Caffeinating ideas at Bridge Street Collective

Caffeinating ideas at Bridge Street Collective
In the heart of Nelson is a café-cum-incubator, set up by the founder of Lucid Design in a bid to combat Long Driveway Syndrome.

In the heart of Nelson is a café-cum-incubator, set up by the founder of Lucid Design in a bid to combat Long Driveway Syndrome.

Running a café is difficult enough, but when Galen King takes on a challenge, he likes to go at it full-tilt. As a result, King’s Bridge Street Collective is a co-working space, a café, and now a budding incubator in the heart of Nelson.

King is the founder of design agency Lucid Design and mobile payments startup Kiwipay. He moved into a century-old building on Bridge Street two and a half years ago, needing space to house his growing businesses.

He got a lot more space than he bargained for, enough for several other small companies and sole-traders to move in. King says he jumped at the chance to provide creatives and startups in his hometown a place to bounce ideas and work outside their bedrooms.

“Nelson has long driveway syndrome,” King says. “These amazingly talented, creative people all work here but they live up these long driveways and you never see them.”

It hasn’t been a cake walk for King, who admits he’s been stretched both physically and financially trying to run all the aspects of Bridge Street.

“I have a tendency to come up with ideas and run with them quickly. I’m fairly stretched, but I’m lucky to have good staff to help me. I’m also lucky to have a good relationship with my bank.”

Apart from the deliciously invigorating properties of coffee, King says the addition of a café at the front of the co-working area last year boosted Bridge Street’s presence in the local community.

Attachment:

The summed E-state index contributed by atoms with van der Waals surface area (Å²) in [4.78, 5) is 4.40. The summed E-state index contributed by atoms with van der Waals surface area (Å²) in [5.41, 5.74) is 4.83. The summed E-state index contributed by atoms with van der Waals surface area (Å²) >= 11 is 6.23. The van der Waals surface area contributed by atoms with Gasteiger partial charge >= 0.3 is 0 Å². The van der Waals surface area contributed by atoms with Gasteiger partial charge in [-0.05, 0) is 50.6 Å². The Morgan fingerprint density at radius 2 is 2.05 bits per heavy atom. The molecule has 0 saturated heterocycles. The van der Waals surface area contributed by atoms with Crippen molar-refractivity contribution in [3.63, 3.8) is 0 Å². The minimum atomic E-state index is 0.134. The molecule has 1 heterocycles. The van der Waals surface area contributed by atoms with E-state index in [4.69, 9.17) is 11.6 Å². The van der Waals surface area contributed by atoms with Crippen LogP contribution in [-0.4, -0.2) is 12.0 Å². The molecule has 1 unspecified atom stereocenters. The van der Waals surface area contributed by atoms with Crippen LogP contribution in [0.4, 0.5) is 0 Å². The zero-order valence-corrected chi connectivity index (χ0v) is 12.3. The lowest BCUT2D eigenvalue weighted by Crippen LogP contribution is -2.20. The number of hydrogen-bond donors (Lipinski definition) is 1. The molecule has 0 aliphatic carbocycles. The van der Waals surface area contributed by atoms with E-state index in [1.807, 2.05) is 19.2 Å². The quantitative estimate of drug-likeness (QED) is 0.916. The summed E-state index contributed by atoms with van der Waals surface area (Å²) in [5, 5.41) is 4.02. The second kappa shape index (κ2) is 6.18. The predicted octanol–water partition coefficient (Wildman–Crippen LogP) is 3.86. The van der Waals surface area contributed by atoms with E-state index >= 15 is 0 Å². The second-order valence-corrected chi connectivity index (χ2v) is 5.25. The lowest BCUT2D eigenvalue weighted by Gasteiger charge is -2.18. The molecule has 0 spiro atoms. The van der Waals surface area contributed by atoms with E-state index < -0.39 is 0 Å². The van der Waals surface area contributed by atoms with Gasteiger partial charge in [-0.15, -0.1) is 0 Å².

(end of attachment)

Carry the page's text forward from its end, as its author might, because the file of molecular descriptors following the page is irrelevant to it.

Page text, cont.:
“There’s something very unique about working behind the hum of a working cafe – and it gives the entire space a very unique feeling,” he says.

Still, the café isn’t profitable yet. King says it’s paying its dues and keeping one full-time staff and one part-time barista employed, no mean feat in itself.

“It doesn’t have to be a runaway success,” he points out. “As long as it’s covering all of its overheads and keeps bringing people into the building, it’s doing what we need it to do.”

King says it’s also been great for productivity.

“I’ve noticed a definite increase in caffeine consumption by our designers. A lot of them weren’t drinking the stuff before. Not sure if that’s a great thing, but hey.”

He’s apprehensive about calling what he’s working on next an incubator as such. It’s much more hands-off than the likes of Creative HQ or the Icehouse, he says.

“We want to help incubate companies in the purest sense of the word. We want to help them get exposure and develop connections. We’re not intending to take a stake of equity. Nelson is a small space and we don’t want to get into that at Bridge Street.”

The business has received funding from the Nelson Regional Economic Development Agency for the small pilot programme providing startups with scholarships to work out of the co-space.

It’s pocket change compared to the millions being handed out by the likes of Callaghan Innovation, but King says these small steps often mean the difference between a business sinking or floating.

“Many small startups outside of Auckland never leave their homes because they think they can’t afford to pay the rent. Anything that helps a startup with these business pains is a good thing.”

King says the next step is to work on refurbishing Bridge Street further, focusing on providing more hotdesking room.

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